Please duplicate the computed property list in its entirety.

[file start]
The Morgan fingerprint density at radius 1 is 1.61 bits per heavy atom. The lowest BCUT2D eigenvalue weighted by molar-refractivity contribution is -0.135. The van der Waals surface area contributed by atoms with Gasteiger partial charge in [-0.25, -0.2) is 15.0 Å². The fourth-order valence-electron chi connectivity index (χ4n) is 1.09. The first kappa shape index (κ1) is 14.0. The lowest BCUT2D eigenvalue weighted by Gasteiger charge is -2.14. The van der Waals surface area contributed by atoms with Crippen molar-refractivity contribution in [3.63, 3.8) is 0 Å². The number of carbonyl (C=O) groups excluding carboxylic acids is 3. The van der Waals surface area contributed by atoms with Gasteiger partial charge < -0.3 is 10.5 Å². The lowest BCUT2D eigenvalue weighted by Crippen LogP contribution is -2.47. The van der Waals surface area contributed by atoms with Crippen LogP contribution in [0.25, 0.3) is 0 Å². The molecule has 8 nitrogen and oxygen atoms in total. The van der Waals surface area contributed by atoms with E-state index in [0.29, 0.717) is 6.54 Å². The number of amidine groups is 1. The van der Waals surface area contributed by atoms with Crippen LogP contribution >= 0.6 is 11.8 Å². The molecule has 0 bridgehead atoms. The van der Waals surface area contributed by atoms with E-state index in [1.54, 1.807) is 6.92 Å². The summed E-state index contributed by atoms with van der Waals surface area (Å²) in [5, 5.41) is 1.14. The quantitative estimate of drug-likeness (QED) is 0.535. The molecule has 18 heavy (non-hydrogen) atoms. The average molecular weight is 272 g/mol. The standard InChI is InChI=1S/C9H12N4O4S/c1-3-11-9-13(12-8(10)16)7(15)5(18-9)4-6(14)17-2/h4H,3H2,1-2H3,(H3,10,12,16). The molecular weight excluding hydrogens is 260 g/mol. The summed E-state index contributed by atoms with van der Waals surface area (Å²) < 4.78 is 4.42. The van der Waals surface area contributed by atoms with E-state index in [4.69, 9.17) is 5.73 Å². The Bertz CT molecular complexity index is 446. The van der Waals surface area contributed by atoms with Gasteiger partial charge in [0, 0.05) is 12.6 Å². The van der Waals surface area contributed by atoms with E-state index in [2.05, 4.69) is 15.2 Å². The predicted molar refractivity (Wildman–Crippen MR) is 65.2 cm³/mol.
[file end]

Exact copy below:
The Morgan fingerprint density at radius 1 is 1.61 bits per heavy atom. The lowest BCUT2D eigenvalue weighted by molar-refractivity contribution is -0.135. The van der Waals surface area contributed by atoms with Gasteiger partial charge in [-0.25, -0.2) is 15.0 Å². The fourth-order valence-electron chi connectivity index (χ4n) is 1.09. The first kappa shape index (κ1) is 14.0. The lowest BCUT2D eigenvalue weighted by Gasteiger charge is -2.14. The van der Waals surface area contributed by atoms with Crippen molar-refractivity contribution in [3.63, 3.8) is 0 Å². The number of carbonyl (C=O) groups excluding carboxylic acids is 3. The van der Waals surface area contributed by atoms with Gasteiger partial charge < -0.3 is 10.5 Å². The lowest BCUT2D eigenvalue weighted by Crippen LogP contribution is -2.47. The van der Waals surface area contributed by atoms with Crippen LogP contribution in [0.25, 0.3) is 0 Å². The molecule has 8 nitrogen and oxygen atoms in total. The van der Waals surface area contributed by atoms with E-state index in [0.29, 0.717) is 6.54 Å². The number of amidine groups is 1. The van der Waals surface area contributed by atoms with Crippen LogP contribution >= 0.6 is 11.8 Å². The molecule has 0 bridgehead atoms. The van der Waals surface area contributed by atoms with E-state index in [1.54, 1.807) is 6.92 Å². The summed E-state index contributed by atoms with van der Waals surface area (Å²) in [5, 5.41) is 1.14. The quantitative estimate of drug-likeness (QED) is 0.535. The molecule has 18 heavy (non-hydrogen) atoms. The average molecular weight is 272 g/mol. The standard InChI is InChI=1S/C9H12N4O4S/c1-3-11-9-13(12-8(10)16)7(15)5(18-9)4-6(14)17-2/h4H,3H2,1-2H3,(H3,10,12,16). The molecular weight excluding hydrogens is 260 g/mol. The summed E-state index contributed by atoms with van der Waals surface area (Å²) < 4.78 is 4.42. The van der Waals surface area contributed by atoms with E-state index in [4.69, 9.17) is 5.73 Å². The Bertz CT molecular complexity index is 446. The van der Waals surface area contributed by atoms with Gasteiger partial charge in [0, 0.05) is 12.6 Å². The van der Waals surface area contributed by atoms with E-state index in [2.05, 4.69) is 15.2 Å². The predicted molar refractivity (Wildman–Crippen MR) is 65.2 cm³/mol.